The courtyard, interior to the building rather enclosed by a garden wall, is a signature feature of the authentic “Spanish Cortijo” or Spanish Farmhouse, typical of Andalusia.
Kitchen and Butler’s Pantry
The Kitchen is equipped for catering service.
The National Kitchen and Bath Association donated a new kitchen and butler’s pantry in 2009. Copies of the original plans of the house were used to design the spaces. The cabinetry is a reproduction of original millwork designed by Gamble Rogers.
Formerly a 3-car garage; now a 600 SF multi-purpose room for small gatherings, seminars, executive retreats, joint-use with house for weddings, receptions, cocktail parties, separate area for children’s activities, etc.
Main beam is Heart Pine, hand hewn by “Brother” Mark Webb.
Rafters are 2 x 8 ... 26’ long, salvaged from old home in South Georgia.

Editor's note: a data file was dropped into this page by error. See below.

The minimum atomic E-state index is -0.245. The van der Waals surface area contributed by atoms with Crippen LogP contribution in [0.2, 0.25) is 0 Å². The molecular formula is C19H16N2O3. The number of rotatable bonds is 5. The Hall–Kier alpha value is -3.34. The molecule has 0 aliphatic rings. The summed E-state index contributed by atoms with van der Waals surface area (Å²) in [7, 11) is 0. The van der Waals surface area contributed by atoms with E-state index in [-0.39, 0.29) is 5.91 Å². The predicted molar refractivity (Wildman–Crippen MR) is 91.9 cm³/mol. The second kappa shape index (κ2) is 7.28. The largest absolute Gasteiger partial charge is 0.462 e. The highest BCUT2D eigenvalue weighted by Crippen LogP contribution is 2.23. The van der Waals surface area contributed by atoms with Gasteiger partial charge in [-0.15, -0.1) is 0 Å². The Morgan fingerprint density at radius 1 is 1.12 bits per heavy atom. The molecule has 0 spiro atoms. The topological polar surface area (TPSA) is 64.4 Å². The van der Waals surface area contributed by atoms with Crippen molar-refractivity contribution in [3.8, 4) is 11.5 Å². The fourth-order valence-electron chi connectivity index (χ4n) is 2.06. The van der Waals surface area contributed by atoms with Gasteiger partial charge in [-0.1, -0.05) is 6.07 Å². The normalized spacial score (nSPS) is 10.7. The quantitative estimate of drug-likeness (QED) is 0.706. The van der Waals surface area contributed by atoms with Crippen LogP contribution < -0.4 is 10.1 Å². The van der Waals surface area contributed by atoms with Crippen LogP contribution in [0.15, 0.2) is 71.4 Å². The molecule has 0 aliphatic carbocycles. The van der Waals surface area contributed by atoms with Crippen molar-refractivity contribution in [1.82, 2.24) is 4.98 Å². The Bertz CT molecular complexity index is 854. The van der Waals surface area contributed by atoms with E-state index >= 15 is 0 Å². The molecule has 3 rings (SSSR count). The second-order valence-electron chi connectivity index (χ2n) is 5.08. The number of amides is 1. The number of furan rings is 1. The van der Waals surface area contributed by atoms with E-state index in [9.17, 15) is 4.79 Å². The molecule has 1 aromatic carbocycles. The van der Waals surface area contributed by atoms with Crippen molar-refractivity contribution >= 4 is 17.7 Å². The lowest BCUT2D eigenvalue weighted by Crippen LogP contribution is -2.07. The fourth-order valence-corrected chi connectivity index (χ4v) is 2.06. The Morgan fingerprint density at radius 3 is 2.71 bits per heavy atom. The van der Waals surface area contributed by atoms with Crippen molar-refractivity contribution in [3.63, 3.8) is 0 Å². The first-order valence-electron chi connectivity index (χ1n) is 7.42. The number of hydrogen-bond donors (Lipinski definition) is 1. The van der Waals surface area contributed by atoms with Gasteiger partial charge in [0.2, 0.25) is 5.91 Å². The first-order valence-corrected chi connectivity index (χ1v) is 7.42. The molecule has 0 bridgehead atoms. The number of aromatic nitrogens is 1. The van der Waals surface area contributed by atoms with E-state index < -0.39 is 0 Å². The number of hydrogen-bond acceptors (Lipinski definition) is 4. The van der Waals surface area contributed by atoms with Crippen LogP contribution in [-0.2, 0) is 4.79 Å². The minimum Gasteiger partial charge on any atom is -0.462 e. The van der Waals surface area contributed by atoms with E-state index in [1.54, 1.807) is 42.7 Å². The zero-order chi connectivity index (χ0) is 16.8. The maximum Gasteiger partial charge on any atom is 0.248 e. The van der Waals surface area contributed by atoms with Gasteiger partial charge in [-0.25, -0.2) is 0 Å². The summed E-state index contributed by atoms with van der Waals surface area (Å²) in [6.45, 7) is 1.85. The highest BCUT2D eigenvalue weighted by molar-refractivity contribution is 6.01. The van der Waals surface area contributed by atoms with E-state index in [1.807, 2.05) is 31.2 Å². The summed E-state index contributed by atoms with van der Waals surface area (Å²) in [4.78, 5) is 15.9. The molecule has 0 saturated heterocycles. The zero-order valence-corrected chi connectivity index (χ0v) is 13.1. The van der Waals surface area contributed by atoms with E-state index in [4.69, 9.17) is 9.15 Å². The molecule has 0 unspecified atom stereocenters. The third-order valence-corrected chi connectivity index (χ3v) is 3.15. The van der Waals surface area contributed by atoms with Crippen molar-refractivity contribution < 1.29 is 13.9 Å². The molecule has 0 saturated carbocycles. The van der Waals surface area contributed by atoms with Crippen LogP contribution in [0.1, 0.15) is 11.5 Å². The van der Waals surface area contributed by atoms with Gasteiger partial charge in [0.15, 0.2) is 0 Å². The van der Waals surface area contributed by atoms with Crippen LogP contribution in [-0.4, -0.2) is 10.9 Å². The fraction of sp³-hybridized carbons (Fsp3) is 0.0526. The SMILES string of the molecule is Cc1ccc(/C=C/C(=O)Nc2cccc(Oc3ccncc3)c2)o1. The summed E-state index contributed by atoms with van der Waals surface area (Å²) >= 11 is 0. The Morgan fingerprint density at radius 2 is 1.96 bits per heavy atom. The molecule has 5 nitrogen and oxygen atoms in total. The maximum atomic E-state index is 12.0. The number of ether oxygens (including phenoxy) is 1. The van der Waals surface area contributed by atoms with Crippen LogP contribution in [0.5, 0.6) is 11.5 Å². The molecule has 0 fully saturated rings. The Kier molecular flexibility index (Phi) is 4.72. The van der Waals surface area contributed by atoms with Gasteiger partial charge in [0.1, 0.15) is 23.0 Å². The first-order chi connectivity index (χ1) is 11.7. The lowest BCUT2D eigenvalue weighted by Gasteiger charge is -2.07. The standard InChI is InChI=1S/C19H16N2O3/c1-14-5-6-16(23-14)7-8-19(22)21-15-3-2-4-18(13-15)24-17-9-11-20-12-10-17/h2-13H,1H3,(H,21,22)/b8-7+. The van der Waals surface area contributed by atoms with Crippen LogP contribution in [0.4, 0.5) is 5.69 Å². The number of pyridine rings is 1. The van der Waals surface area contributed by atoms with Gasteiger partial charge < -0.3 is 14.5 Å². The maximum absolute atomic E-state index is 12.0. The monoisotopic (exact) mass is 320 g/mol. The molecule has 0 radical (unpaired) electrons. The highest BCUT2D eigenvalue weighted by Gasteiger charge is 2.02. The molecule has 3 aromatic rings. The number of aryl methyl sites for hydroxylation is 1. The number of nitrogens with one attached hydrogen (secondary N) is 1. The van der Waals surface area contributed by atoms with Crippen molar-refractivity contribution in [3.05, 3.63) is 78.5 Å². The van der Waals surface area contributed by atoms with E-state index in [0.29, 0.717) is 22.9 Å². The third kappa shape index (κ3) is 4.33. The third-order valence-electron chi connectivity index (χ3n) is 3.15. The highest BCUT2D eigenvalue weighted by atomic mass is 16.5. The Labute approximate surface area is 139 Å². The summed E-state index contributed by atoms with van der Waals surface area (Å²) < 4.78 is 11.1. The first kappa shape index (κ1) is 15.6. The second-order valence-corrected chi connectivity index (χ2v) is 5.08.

Tile for floor and bathroom was donated by Archie Vandermast of the Tile Market on Alden Road in Orlando.
Moorish light in front of entrance was found in antique shop in Mt. Dora - very old, probably several hundred years.
Furniture was found at “Iron Gate” on Mills Street (antique Pine wine cabinet with ancient Egyptian rusted gate); and antique red sideboard was found at Maurice’s Old World Furniture, at corner of Fairbanks and Orlando Avenue.
Room will accommodate conference table for 12, with executive chairs for meeting or retreat; 4 to 5 tables for bridge; or 24 to 30 seated theater style, for a meeting.
Natural wood counter is Heart Red Cypress, recovered from a river bottom in West Florida. Note the “river edge” resulting from decades of exposure to running water. The original growth tree was cut in the 1880’s and was probably between 1,000 and 1,500 years old.
There is a large common area over the Main Entrance Hall, which provides access to the Balcony; also four bedrooms, each with private bath.
Two bedrooms serve as changing areas for brides, bridesmaids and groomsmen; one serves as an office for Arthur's catering and the other as the Executive Office for the Friends of Casa Feliz.
Servants’ Quarters consisted of two bedrooms with a shared bath.
These rooms have been reconfigured to provide two handicapped accessible bathrooms and the James Gamble Rogers II Studio museum room.